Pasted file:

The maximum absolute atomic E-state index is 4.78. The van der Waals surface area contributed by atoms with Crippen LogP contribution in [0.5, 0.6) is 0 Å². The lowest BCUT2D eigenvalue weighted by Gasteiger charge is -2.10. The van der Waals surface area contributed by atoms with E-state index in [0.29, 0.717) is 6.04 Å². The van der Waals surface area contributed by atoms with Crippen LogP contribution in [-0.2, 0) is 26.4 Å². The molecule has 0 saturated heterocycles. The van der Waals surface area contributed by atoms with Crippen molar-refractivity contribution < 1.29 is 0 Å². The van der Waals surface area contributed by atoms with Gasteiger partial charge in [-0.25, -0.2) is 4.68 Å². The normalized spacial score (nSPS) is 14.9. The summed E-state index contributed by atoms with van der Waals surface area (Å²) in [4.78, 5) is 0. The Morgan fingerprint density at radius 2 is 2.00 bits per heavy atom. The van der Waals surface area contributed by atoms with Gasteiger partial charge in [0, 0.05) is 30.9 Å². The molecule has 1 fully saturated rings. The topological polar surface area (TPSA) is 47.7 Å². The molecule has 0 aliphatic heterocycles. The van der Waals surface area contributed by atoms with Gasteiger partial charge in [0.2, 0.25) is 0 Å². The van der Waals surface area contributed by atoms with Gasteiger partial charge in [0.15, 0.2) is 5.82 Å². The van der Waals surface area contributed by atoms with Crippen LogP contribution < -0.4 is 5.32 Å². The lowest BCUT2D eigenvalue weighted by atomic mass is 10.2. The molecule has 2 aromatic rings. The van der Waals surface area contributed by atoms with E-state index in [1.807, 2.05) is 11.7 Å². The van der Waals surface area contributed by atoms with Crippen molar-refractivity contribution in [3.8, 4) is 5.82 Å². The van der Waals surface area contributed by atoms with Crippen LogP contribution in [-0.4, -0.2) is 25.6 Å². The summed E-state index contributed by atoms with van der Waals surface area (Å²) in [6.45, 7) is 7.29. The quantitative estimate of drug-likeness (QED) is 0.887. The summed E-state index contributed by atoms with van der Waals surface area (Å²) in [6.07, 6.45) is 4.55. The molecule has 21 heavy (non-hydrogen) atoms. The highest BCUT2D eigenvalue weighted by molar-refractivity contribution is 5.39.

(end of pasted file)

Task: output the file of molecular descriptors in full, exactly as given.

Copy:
The maximum absolute atomic E-state index is 4.78. The van der Waals surface area contributed by atoms with Crippen LogP contribution in [0.5, 0.6) is 0 Å². The lowest BCUT2D eigenvalue weighted by Gasteiger charge is -2.10. The van der Waals surface area contributed by atoms with E-state index in [0.29, 0.717) is 6.04 Å². The van der Waals surface area contributed by atoms with Crippen LogP contribution in [-0.2, 0) is 26.4 Å². The molecule has 0 saturated heterocycles. The van der Waals surface area contributed by atoms with Crippen molar-refractivity contribution < 1.29 is 0 Å². The van der Waals surface area contributed by atoms with Gasteiger partial charge in [-0.25, -0.2) is 4.68 Å². The normalized spacial score (nSPS) is 14.9. The summed E-state index contributed by atoms with van der Waals surface area (Å²) in [4.78, 5) is 0. The Morgan fingerprint density at radius 2 is 2.00 bits per heavy atom. The van der Waals surface area contributed by atoms with Gasteiger partial charge in [0, 0.05) is 30.9 Å². The molecule has 1 fully saturated rings. The topological polar surface area (TPSA) is 47.7 Å². The molecule has 0 aliphatic heterocycles. The van der Waals surface area contributed by atoms with Gasteiger partial charge in [0.2, 0.25) is 0 Å². The van der Waals surface area contributed by atoms with Gasteiger partial charge in [0.15, 0.2) is 5.82 Å². The van der Waals surface area contributed by atoms with Crippen LogP contribution < -0.4 is 5.32 Å². The lowest BCUT2D eigenvalue weighted by atomic mass is 10.2. The molecule has 2 aromatic rings. The van der Waals surface area contributed by atoms with E-state index in [1.807, 2.05) is 11.7 Å². The van der Waals surface area contributed by atoms with Crippen molar-refractivity contribution in [3.8, 4) is 5.82 Å². The van der Waals surface area contributed by atoms with Crippen LogP contribution in [-0.4, -0.2) is 25.6 Å². The summed E-state index contributed by atoms with van der Waals surface area (Å²) in [6.45, 7) is 7.29. The quantitative estimate of drug-likeness (QED) is 0.887. The summed E-state index contributed by atoms with van der Waals surface area (Å²) in [6.07, 6.45) is 4.55. The molecule has 21 heavy (non-hydrogen) atoms. The highest BCUT2D eigenvalue weighted by molar-refractivity contribution is 5.39.